PANSW Media Release: 21 February 2019
Police are calling for an end to the restrictive NSW Government public sector wage cap, saying the 2.5% cap will inevitably lead to essential workers, such as police, moving interstate.
Police Association of NSW President, Tony King, said the 2.5% wage cap for public sector workers is barely above inflation, meaning many essential workers are struggling to keep afloat.
“The NSW Government wage cap is hurting the people the community relies on most – our essential workers such as police, paramedics and nurses.
“Police and our essential workers are being squeezed at both end – we’ve got a wage cap barely above inflation and at the same time the cost of essentials such as housing, power bills and childcare are all rapidly rising.
“This restrictive wage cap means that we’ve got essential workers, like cops and nurses, unable to live anywhere near where they work.
“Anecdotally, we know we’re already seeing our cops head to other jurisdictions where they can earn a decent living wage. It doesn’t take much foresight to see that those numbers are going to balloon unless something is done.
“We know that economists are urging higher wage growth in order to sustain economic growth, but it seems the Berejiklian Government isn’t interested in listening to the advice of the experts.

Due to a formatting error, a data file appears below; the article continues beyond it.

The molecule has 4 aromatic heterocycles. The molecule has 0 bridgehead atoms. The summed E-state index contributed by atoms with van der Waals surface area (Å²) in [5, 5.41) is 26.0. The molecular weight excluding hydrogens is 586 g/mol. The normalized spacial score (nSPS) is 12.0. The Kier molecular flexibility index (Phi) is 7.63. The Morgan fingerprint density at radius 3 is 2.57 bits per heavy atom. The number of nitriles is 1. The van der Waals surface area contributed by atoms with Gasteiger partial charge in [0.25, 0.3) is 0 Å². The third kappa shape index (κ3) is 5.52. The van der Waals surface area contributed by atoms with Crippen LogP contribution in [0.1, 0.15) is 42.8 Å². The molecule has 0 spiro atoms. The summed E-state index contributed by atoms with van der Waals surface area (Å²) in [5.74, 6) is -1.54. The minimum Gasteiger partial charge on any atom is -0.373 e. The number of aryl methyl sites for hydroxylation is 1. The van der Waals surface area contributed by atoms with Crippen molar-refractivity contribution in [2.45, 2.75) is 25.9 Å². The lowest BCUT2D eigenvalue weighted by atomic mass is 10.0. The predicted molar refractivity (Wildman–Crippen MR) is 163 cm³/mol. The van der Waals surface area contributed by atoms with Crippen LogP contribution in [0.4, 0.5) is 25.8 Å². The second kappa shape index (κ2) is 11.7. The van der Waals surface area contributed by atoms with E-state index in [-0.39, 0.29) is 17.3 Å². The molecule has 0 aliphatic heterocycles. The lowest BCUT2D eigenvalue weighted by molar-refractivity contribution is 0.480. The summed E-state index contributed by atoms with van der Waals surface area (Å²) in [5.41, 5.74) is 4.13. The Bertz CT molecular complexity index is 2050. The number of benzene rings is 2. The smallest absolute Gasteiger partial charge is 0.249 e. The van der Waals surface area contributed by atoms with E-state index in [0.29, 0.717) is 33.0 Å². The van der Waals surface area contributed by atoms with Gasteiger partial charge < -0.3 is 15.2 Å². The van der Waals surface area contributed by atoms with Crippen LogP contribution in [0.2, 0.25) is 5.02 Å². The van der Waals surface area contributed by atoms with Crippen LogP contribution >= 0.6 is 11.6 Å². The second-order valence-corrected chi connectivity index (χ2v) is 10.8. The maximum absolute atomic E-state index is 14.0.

“Even the Government’s own budget assumptions, which it used to forecast strong economic growth and budget position, were based on a projected wage price index above the NSW Government’s own wages cap. The Berejiklian Government’s forecast surplus is based on wages growth that it actively prevents for a huge number of workers in the state.
“The wage cap is not only hurting households right across the state, but it could soon hurt economic growth too.
“Cops have accepted pay increases over the past years that have worked within the wage cap. Now that the coffers are in a good state, it’s time to give back to the workers who contribute so much to this state.”
Tony King is available for media comment from Parliament House, Canberra, today.